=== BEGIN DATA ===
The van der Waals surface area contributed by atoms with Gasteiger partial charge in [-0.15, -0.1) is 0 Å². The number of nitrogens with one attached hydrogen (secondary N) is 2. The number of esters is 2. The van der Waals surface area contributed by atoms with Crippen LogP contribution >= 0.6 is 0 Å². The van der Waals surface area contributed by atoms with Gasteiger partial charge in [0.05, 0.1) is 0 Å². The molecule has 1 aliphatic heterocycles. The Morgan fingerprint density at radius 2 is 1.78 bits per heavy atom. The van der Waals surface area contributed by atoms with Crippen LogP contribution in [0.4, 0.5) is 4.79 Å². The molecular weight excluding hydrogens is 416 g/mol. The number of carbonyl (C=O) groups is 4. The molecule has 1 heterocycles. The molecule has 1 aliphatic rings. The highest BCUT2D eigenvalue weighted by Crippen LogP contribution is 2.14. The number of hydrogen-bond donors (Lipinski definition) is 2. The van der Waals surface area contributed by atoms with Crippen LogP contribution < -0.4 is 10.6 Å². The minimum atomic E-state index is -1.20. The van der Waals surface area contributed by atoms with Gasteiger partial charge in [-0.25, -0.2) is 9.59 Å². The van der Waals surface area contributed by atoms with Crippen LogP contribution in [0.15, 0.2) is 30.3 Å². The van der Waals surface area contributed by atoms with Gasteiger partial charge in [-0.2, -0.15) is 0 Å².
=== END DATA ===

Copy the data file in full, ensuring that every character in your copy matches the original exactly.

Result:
The van der Waals surface area contributed by atoms with Gasteiger partial charge in [-0.15, -0.1) is 0 Å². The number of nitrogens with one attached hydrogen (secondary N) is 2. The number of esters is 2. The van der Waals surface area contributed by atoms with Crippen LogP contribution >= 0.6 is 0 Å². The van der Waals surface area contributed by atoms with Gasteiger partial charge in [0.05, 0.1) is 0 Å². The molecule has 1 aliphatic heterocycles. The Morgan fingerprint density at radius 2 is 1.78 bits per heavy atom. The van der Waals surface area contributed by atoms with Crippen LogP contribution in [0.4, 0.5) is 4.79 Å². The molecular weight excluding hydrogens is 416 g/mol. The number of carbonyl (C=O) groups is 4. The molecule has 1 heterocycles. The molecule has 1 aliphatic rings. The highest BCUT2D eigenvalue weighted by Crippen LogP contribution is 2.14. The number of hydrogen-bond donors (Lipinski definition) is 2. The van der Waals surface area contributed by atoms with Crippen LogP contribution < -0.4 is 10.6 Å². The minimum atomic E-state index is -1.20. The van der Waals surface area contributed by atoms with Gasteiger partial charge in [-0.25, -0.2) is 9.59 Å². The van der Waals surface area contributed by atoms with Crippen LogP contribution in [0.15, 0.2) is 30.3 Å². The van der Waals surface area contributed by atoms with Gasteiger partial charge in [-0.2, -0.15) is 0 Å².